The spring 2024 cover of New Humanist is a reimagining of 'The Thinker' surrounded by scientific devices

The spring 2024 issue of New Humanist is on sale now! This issue we're delving in to the what science and the humanities can teach each other and why we need both. Subscribe to the print edition for just £27 a year or buy a single issue online and in all good newsagents. Read on for a peek inside the magazine.

Beyond the two cultures

Amid a polarised debate, science and art seem further apart than ever. Emma Park, editor of The Freethinker, explores what humanism has to teach us about the apparent conflict between these ways of thinking and how to bridge the divide.

"While humanities scholars are often (not without justification) accused of being Luddites, those on the science and technology side could also benefit from the knowledge that the humanities have accumulated over the centuries ... [And] no intellectual activity worth the name can flourish in a politically repressive environment: freedom of expression and enquiry should be an issue to unite artists, scholars and scientists."

The poetry of science

Metaphors are key to unlocking the secrets of the universe – scientists should do more to harness their power, writes acclaimed physicist Tasneem Zehra Husain.

"Metaphors aren't only a means of description, they can also lead to revelations. Centuries ago, Newton was able to calculate the gravitational attraction between two objects ... [but] would 'feign no hypothesis' as to why it was so. He had the equation, but he did not understand gravitation ... With Einstein, we finally have a metaphor. When we picture space-time as a dynamic 'fabric' ... we begin to understand what gravity means."

How to think like a scientist

Author Alom Shaha talks about how he went from "failed" physics student to one of the country's most celebrated science communicators – and what we should be teaching our children about science.

"Part of the problem with science communication is that it flatters the audience. I think people want to read stuff or listen to stuff that makes them feel like they've understood something. That's not what teachers have to do. We can't just inspire the kids and make them go away with the feeling that they've learned something. They actually have to learn things."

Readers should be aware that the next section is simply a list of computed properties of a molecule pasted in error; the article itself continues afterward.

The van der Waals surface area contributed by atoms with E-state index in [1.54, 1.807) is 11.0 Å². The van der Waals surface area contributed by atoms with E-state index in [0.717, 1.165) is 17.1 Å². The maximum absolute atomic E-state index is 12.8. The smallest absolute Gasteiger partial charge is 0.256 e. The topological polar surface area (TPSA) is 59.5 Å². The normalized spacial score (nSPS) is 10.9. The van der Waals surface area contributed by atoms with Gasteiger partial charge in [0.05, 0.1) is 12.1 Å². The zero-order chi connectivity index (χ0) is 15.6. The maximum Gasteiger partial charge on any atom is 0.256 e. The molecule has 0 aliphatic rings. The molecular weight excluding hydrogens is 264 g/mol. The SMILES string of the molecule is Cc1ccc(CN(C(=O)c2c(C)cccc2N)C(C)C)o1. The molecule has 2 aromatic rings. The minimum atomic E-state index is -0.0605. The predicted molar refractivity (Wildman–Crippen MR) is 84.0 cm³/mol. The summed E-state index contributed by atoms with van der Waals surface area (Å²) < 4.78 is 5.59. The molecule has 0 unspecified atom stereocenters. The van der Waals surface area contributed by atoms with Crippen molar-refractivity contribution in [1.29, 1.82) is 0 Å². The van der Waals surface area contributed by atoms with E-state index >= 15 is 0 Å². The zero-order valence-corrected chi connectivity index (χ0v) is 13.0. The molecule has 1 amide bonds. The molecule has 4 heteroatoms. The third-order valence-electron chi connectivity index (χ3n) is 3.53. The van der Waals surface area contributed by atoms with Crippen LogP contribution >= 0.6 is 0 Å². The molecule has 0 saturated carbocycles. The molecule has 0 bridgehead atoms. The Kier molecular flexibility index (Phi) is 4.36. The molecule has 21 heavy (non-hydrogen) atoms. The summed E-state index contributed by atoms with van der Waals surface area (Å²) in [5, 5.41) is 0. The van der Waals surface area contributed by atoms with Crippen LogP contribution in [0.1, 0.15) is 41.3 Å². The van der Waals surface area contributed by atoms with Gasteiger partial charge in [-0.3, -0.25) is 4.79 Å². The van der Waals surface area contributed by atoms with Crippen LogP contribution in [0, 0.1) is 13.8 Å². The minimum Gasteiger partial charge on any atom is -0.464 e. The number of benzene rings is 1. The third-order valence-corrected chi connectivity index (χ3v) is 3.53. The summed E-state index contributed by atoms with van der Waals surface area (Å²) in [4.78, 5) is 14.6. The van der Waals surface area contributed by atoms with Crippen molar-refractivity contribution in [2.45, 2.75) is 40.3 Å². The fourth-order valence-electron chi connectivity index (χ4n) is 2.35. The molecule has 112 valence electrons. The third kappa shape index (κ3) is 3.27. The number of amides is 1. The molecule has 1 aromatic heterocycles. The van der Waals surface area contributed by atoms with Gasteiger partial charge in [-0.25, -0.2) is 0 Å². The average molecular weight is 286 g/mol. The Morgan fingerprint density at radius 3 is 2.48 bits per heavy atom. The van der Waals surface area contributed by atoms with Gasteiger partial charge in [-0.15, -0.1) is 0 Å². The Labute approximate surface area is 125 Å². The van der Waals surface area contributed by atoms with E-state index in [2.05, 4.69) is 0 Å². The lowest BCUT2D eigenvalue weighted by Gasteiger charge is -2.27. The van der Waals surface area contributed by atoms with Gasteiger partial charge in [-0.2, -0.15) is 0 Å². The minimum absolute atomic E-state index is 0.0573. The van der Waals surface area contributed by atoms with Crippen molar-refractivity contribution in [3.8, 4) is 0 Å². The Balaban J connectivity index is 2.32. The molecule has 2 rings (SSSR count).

The spring 2024 issue of New Humanist is on sale now! Subscribe here for as little as £10 a year for a digital subscription, or £27 for a print subscription.

A scene from the Netflix production of '3 Body Problem'

Also in the spring 2024 issue:

  • Shaparak Khorsandi asks, is Gen X really so terrible?
  • Samira Ahmed on our love for dinosaurs
  • Eléonore Hughes reports on Brazil's "lithium rush"
  • Jonathan Glover on what moral philosophy can teach us about the Israel-Hamas war
  • In his language column, Michael Rosen considers the history and meaning of the word "genocide"
  • Amit Katwala on how dubious lie detectors are working their way into the British justice system
  • Yiannis Baboulias on China's underground historians and their fight for the truth
  • Katie Marie Davies meets the Russian feminists opposing Putin's war
  • Peter Salmon asks why the death penalty is such a popular idea

Plus more fascinating features on the biggest topics shaping our world today, and all our regular science columns, book reviews, original poetry, the cryptic crossword and brainteaser.

Subscribe to the print edition now to get a beautiful copy of the magazine delivered to your door, or choose a digital subscription to read it on the app.

New Humanist, a quarterly magazine of culture, ideas, science and philosophy, is published by the Rationalist Association, a 136-year-old charity promoting reason and free enquiry.